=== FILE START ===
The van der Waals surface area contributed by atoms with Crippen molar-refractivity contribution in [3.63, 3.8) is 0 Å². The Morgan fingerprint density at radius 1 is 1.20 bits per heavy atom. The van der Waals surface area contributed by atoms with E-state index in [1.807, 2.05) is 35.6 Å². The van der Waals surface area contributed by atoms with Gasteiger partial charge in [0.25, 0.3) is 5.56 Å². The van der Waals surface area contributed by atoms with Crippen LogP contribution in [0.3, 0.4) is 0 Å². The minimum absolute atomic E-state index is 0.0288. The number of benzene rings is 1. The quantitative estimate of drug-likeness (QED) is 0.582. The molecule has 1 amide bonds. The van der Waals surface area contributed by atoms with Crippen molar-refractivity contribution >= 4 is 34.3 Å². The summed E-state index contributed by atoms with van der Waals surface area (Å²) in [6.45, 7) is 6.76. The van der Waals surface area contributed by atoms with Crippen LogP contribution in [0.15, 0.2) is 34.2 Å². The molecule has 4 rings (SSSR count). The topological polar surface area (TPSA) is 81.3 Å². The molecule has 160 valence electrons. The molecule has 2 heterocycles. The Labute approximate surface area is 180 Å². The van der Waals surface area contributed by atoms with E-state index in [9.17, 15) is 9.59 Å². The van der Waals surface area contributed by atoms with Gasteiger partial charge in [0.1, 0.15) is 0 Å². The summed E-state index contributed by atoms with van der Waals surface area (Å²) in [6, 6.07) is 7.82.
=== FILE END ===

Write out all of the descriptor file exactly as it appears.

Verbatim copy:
The van der Waals surface area contributed by atoms with Crippen molar-refractivity contribution in [3.63, 3.8) is 0 Å². The Morgan fingerprint density at radius 1 is 1.20 bits per heavy atom. The van der Waals surface area contributed by atoms with E-state index in [1.807, 2.05) is 35.6 Å². The van der Waals surface area contributed by atoms with Gasteiger partial charge in [0.25, 0.3) is 5.56 Å². The van der Waals surface area contributed by atoms with Crippen LogP contribution in [0.3, 0.4) is 0 Å². The minimum absolute atomic E-state index is 0.0288. The number of benzene rings is 1. The quantitative estimate of drug-likeness (QED) is 0.582. The molecule has 1 amide bonds. The van der Waals surface area contributed by atoms with Crippen molar-refractivity contribution >= 4 is 34.3 Å². The summed E-state index contributed by atoms with van der Waals surface area (Å²) in [6.45, 7) is 6.76. The van der Waals surface area contributed by atoms with Crippen LogP contribution in [0.15, 0.2) is 34.2 Å². The molecule has 4 rings (SSSR count). The topological polar surface area (TPSA) is 81.3 Å². The molecule has 160 valence electrons. The molecule has 2 heterocycles. The Labute approximate surface area is 180 Å². The van der Waals surface area contributed by atoms with E-state index in [9.17, 15) is 9.59 Å². The van der Waals surface area contributed by atoms with Gasteiger partial charge in [0.1, 0.15) is 0 Å². The summed E-state index contributed by atoms with van der Waals surface area (Å²) in [6, 6.07) is 7.82.